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Sellers v. Rushmore Loan Management Services, LLC

United States Court of Appeals, Eleventh Circuit

October 29, 2019

RANDOLPH SELLERS, individually and on behalf of a class of persons similarly situated, TABETHA SELLERS, individually and on behalf of a class of persons similarly situated, Plaintiffs - Appellants,
v.
RUSHMORE LOAN MANAGEMENT SERVICES, LLC, Defendant-Appellee.

          Appeal from the United States District Court for the Middle District of Florida D.C. Docket No. 3:15-cv-01106-TJC-PDB

          Before WILSON, JILL PRYOR, and THAPAR, [*] Circuit Judges.

          JILL PRYOR, CIRCUIT JUDGE.

         After Randolph and Tabetha Sellers filed for Chapter 7 bankruptcy, the bankruptcy court issued a discharge order, which relieved them from personal liability on their discharged debts and generally barred creditors from taking actions to collect those debts. Despite the discharge order, Rushmore Loan Management Services, LLC, the servicer for the Sellerses' home mortgage, sent them monthly statements for their mortgage.

         Because Rushmore sent statements after the discharge order was entered, the Sellerses sued Rushmore seeking class certification on claims arising under the Fair Debt Collection Practices Act ("FDCPA"), 15 U.S.C. § 1692 et seq., and the Florida Consumer Collection Practices Act ("FCCPA"), Fla. Stat. § 559.55 et seq. The Sellerses alleged that Rushmore made false, deceptive, and misleading representations when it sent mortgage statements and attempted to collect on their mortgage debt after they received a Chapter 7 discharge. The district court denied class certification, concluding that for each claim individualized inquiries predominated over issues common to the proposed class. In reaching this conclusion, the district court relied, at least in part, on its determination that the question of "whether the Bankruptcy Code precluded and/or preempted the FDCPA and FCCPA" presented an individualized rather than a common issue. Doc. 62 at 9.[1]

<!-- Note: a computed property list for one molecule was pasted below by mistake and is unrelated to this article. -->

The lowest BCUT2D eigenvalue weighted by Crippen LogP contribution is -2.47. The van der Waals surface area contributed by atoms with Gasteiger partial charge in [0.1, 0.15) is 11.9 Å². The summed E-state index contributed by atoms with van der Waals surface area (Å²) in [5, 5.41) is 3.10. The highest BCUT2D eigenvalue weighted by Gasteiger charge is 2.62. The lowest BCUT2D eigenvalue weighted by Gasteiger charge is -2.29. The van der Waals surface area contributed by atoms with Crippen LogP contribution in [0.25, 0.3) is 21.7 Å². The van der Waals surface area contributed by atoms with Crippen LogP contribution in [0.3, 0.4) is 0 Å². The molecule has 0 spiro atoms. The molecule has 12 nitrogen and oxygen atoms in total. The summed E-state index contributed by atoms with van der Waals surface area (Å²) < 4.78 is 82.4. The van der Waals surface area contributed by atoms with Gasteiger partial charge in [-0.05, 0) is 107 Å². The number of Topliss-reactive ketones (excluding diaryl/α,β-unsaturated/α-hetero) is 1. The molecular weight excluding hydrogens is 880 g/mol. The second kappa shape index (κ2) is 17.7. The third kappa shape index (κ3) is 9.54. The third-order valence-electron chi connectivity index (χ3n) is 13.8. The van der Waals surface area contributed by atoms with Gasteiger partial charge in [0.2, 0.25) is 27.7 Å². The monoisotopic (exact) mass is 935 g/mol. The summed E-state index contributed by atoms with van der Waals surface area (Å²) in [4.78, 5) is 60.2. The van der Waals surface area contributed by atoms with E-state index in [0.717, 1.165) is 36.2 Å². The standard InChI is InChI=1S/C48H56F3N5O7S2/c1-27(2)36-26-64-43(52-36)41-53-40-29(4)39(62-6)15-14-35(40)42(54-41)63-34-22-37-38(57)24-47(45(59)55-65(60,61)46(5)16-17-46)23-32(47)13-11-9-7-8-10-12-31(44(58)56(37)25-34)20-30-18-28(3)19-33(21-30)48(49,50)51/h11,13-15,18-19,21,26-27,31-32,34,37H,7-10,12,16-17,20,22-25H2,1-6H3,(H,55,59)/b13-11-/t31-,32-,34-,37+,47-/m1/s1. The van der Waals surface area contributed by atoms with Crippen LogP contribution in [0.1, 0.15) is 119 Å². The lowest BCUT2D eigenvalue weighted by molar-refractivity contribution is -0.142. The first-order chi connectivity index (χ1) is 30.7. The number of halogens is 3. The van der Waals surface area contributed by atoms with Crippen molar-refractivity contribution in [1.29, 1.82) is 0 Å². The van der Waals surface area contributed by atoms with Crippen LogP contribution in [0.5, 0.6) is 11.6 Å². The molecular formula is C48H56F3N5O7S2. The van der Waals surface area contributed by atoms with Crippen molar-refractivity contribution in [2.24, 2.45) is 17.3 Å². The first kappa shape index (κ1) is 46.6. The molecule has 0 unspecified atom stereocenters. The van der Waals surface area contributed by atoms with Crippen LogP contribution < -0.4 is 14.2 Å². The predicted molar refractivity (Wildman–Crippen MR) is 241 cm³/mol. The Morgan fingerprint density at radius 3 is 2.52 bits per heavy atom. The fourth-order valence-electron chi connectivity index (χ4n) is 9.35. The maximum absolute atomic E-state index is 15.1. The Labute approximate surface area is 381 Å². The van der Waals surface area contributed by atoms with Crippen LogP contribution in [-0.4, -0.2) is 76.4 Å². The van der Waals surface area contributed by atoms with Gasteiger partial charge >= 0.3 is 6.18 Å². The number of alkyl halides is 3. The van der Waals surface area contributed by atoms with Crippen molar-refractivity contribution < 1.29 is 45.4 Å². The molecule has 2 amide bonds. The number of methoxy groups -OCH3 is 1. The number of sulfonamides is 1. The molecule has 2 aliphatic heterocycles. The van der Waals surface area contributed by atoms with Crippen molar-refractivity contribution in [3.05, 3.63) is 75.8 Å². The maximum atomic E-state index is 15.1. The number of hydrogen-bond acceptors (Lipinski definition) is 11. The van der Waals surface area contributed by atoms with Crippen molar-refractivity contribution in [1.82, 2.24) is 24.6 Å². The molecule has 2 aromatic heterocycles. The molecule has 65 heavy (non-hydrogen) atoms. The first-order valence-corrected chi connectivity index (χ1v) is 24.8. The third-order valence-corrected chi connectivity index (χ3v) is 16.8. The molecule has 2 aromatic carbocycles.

The Sellerses appeal the district court's denial of class certification. After careful review and with the benefit of oral argument, we conclude that the district court abused its discretion when it determined that Rushmore's preclusion/ preemption defense raised an individualized issue. We vacate and remand so that the district court may consider again the Sellerses' class certification motion in light of our conclusion that this question is common to all class members.

         I. FACTUAL BACKGROUND

         The Sellerses obtained a loan secured by a mortgage lien on their home in Keystone Heights, Florida. When they defaulted on the loan, the holder of the mortgage filed a foreclosure action. While the foreclosure action was pending, the Sellerses moved out of the home.